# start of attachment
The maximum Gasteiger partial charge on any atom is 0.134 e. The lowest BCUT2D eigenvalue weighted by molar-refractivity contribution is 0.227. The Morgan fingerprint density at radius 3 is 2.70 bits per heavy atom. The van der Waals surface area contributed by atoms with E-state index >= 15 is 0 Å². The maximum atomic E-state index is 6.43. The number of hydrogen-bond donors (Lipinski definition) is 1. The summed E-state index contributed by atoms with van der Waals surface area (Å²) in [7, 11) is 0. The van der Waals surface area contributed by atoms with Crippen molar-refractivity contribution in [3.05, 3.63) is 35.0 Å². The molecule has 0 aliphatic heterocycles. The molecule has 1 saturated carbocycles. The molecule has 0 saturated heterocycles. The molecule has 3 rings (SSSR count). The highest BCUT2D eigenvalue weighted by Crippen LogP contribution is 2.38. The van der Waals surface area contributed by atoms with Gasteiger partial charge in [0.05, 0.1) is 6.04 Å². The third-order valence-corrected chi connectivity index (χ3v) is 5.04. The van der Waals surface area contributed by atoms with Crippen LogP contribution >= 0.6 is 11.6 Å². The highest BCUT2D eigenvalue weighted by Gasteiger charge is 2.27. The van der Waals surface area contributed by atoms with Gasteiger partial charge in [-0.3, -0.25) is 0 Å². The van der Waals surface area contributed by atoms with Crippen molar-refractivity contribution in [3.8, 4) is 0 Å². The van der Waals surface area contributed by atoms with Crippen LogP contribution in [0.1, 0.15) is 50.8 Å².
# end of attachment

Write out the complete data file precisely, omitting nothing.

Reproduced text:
The maximum Gasteiger partial charge on any atom is 0.134 e. The lowest BCUT2D eigenvalue weighted by molar-refractivity contribution is 0.227. The Morgan fingerprint density at radius 3 is 2.70 bits per heavy atom. The van der Waals surface area contributed by atoms with E-state index >= 15 is 0 Å². The maximum atomic E-state index is 6.43. The number of hydrogen-bond donors (Lipinski definition) is 1. The summed E-state index contributed by atoms with van der Waals surface area (Å²) in [7, 11) is 0. The van der Waals surface area contributed by atoms with Crippen molar-refractivity contribution in [3.05, 3.63) is 35.0 Å². The molecule has 0 aliphatic heterocycles. The molecule has 1 saturated carbocycles. The molecule has 0 saturated heterocycles. The molecule has 3 rings (SSSR count). The highest BCUT2D eigenvalue weighted by Crippen LogP contribution is 2.38. The van der Waals surface area contributed by atoms with Gasteiger partial charge in [0.05, 0.1) is 6.04 Å². The third-order valence-corrected chi connectivity index (χ3v) is 5.04. The van der Waals surface area contributed by atoms with Crippen LogP contribution >= 0.6 is 11.6 Å². The highest BCUT2D eigenvalue weighted by Gasteiger charge is 2.27. The van der Waals surface area contributed by atoms with Gasteiger partial charge in [-0.3, -0.25) is 0 Å². The van der Waals surface area contributed by atoms with Crippen molar-refractivity contribution in [3.8, 4) is 0 Å². The van der Waals surface area contributed by atoms with Crippen LogP contribution in [0.1, 0.15) is 50.8 Å².